- Voldemort never knew that the ring he turned into a Horcrux was the Resurrection Stone or part of the Deathly Hallows, as the symbol and legend of the Hallows were not widely known.
- The Resurrection Stone remained hidden and unused as a ring because its activation requires specific movements that would be difficult to accidentally perform while wearing it.
- Voldemort would not have cared that the ring was a Hallow, as his main interest was the Elder Wand and he saw his Horcruxes as a means to achieve immortality rather than relying on the Hallows.
The stone from one of Voldemort’s Horcruxes wound up being the Resurrection Stone of the Deathly Hallows, and the Harry Potter movies left out the explanation for how this came to be. This means a lot of questions, such as how Voldemort was connected to the Hallows, as well as why he would turn such a powerful object into a Horcrux, unanswered. Of course, the Harry Potter books dived much further into the history of the Dark Lord’s Horcruxes, as well as that of his magical family.
Before Harry entered the Forbidden Forest to hand his life to Voldemort in Harry Potter and the Deathly Hallows, he found the Ressurection Stone hidden within the Golden Snitch Dumbledore had left him after his death. He immediately recognized it as the stone that had once sat in the ring Voldemort had used as a Horcrox. In a big way, this proved that it had always been Harry’s destiny to find it since he likely wouldn’t have had it not been defiled by Voldemort’s soul. Still, this doesn’t explain why the Dark Lord would do this to such a powerful object.
Voldemort Never Knew About The Resurrection Stone Or The Deathly Hallows
In truth, Voldemort had no idea that the ring he used to house his soul was a legendary magical artifact. To him, the ring was simply proof that he had magical blood and wasn’t a Muggle-born as he had feared. It was also a trophy for a rather significant murder. The young Tom Riddle had hunted down his mother’s family, the Gaunts, and in doing so, learned of his Muggle father, who had left him before he was born. The future Dark Lord then murdered Tom Riddle Sr (as well as his Muggle grandparents) and pinned the crime on his mother’s brother, Morfin, after stealing his ring.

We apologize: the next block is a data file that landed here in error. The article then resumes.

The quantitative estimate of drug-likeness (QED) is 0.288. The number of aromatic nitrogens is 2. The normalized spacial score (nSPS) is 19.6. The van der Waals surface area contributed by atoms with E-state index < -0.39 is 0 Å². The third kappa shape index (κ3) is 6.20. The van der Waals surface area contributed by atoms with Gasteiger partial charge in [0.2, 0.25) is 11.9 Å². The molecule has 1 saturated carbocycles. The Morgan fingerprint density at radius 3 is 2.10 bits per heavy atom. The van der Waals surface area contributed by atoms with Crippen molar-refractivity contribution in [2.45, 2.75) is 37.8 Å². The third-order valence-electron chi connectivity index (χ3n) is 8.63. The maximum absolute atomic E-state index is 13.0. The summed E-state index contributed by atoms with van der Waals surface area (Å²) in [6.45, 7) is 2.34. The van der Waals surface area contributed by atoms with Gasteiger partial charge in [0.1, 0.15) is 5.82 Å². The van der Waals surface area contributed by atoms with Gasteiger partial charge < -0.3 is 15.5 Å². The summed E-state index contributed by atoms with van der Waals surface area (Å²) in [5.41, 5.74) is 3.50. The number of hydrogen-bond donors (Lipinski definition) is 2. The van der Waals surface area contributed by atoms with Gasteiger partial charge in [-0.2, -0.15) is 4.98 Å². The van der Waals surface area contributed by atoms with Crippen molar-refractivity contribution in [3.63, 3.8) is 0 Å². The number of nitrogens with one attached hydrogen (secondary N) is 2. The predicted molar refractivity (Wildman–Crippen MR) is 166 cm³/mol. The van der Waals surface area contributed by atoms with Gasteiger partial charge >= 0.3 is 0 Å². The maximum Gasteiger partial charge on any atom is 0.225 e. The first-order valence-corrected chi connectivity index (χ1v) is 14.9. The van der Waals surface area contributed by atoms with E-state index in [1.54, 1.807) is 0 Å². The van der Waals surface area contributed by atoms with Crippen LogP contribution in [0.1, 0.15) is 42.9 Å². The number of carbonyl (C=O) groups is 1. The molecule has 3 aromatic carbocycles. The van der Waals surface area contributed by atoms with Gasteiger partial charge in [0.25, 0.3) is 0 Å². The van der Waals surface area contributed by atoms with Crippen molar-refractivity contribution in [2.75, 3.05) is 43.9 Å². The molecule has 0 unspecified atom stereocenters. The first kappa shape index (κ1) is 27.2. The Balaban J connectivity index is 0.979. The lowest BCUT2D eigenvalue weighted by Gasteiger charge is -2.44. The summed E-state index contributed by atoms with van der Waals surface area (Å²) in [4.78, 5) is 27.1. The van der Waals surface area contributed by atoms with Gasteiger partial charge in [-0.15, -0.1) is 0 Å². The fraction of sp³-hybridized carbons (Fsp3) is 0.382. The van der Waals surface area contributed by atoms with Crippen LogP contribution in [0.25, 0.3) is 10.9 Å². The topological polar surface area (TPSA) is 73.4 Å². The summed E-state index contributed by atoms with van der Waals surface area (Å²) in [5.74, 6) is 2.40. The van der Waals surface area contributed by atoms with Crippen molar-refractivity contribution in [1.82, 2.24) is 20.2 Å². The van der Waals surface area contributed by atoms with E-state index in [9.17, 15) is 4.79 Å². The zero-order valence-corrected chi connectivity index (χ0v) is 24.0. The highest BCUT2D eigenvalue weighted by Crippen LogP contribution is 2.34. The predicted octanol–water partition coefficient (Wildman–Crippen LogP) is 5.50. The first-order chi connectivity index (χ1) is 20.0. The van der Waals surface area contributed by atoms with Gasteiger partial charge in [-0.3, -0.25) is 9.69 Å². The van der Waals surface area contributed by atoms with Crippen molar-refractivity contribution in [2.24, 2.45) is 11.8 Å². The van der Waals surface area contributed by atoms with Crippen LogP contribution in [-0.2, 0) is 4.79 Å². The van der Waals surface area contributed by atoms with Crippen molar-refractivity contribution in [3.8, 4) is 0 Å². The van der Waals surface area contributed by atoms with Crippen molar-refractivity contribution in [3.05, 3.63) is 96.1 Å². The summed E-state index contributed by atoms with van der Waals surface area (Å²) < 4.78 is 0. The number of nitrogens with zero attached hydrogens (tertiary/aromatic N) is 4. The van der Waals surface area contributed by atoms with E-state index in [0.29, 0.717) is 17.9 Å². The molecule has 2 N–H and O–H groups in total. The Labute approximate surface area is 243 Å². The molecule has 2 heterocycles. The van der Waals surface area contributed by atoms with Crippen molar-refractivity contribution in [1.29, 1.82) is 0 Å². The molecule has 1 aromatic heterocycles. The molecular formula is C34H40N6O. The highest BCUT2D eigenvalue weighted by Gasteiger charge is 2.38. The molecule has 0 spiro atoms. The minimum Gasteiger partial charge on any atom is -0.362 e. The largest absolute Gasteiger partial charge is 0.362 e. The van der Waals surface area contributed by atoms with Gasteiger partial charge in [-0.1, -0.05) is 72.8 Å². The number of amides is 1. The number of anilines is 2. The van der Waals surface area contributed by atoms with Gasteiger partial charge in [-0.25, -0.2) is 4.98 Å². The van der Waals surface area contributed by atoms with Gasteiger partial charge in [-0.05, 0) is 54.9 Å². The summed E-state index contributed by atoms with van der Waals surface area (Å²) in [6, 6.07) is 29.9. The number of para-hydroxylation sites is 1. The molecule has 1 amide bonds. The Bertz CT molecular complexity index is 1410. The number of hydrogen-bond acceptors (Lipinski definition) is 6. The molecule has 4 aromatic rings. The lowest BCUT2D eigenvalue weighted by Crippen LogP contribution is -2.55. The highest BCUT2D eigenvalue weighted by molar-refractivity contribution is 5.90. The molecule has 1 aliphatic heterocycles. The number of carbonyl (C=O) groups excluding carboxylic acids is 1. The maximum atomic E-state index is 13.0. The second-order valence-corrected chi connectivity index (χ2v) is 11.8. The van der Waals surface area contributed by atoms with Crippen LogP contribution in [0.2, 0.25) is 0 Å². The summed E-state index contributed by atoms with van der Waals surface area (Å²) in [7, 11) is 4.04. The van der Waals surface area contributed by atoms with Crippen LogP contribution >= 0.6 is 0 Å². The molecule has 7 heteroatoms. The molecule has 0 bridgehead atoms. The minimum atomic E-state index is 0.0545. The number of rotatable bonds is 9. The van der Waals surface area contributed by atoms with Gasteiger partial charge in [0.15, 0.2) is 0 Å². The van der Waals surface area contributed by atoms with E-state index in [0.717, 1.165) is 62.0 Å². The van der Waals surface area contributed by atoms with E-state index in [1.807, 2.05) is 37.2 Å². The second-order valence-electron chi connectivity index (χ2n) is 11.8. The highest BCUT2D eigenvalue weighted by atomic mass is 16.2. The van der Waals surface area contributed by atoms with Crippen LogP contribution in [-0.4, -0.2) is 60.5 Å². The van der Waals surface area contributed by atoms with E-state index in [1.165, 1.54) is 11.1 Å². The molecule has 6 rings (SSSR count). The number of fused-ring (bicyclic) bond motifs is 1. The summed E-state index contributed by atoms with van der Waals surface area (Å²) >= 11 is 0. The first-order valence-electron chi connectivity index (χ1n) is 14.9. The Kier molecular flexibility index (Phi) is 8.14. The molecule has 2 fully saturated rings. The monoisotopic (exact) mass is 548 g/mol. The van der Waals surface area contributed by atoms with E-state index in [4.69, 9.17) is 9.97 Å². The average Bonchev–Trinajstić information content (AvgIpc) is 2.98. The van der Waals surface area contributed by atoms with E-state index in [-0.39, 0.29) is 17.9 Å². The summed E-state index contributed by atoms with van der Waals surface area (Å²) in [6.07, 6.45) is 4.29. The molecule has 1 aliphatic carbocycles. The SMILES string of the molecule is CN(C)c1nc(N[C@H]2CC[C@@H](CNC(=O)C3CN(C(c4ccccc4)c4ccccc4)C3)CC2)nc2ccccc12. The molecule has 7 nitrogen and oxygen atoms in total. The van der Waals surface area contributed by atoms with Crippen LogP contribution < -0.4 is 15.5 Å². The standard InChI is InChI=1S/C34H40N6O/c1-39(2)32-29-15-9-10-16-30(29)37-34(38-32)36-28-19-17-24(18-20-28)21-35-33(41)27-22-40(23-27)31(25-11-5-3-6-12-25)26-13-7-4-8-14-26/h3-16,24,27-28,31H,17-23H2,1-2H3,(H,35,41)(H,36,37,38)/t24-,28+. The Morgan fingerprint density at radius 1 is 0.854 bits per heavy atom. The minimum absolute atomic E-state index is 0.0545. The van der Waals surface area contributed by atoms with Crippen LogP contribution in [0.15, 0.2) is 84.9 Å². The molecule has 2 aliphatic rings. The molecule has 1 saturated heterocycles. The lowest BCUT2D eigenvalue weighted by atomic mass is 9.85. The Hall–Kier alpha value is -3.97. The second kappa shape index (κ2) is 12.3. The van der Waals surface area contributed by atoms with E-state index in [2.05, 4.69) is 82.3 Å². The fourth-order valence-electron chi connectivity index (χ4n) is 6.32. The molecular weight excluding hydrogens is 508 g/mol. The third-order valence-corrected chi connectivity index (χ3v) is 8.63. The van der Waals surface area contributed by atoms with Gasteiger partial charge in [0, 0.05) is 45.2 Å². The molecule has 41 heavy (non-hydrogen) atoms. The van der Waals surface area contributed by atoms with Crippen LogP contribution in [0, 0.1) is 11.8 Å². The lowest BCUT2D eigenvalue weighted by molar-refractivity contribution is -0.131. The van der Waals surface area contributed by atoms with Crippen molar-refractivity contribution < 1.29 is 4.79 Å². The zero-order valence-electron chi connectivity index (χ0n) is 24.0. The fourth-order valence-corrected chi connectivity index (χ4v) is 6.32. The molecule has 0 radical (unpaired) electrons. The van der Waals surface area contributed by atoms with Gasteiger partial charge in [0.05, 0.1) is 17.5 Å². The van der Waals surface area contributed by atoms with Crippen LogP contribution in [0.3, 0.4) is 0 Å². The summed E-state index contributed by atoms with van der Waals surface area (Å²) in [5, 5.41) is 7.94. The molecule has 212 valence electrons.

Though the Harry Potter movies didn’t make this clear, the quest for the Deathly Hallows was a great wizarding world secret. Very few witches and wizards knew anything about it, and, as Xenophilius Lovegood explained, the symbol had begun to be used to help questers identify one another. The Tale of the Three Brothers, which described the legend of how the magical items were made, never actually included the words “Deathly Hallows,” and even if they had, Tom Riddle was raised by Muggles and would have had no interest in reading children’s stories once he joined the wizarding world. So, he had no reason to question turning the ring into a Horcrux.
Voldemort’s Mother Was Unknowingly A Descendent Of The Hallows’ Creator
Aside from knowing nothing about the Deathly Hallows, Voldemort had every reason to be confident that the ring was nothing more than a family heirloom. In Harry Potter and the Half-Blood Prince, Harry saw a Pensive memory of a Ministry official sent to the Gaunt family home years before Riddle was born. Here, Harry saw Voldemort’s grandfather, Marvolo Gaunt, wearing the ring, claiming that it had etched upon it the Peverell coat of arms—therefore proving that he was the descendant of the powerful Peverell family of Harry Potter.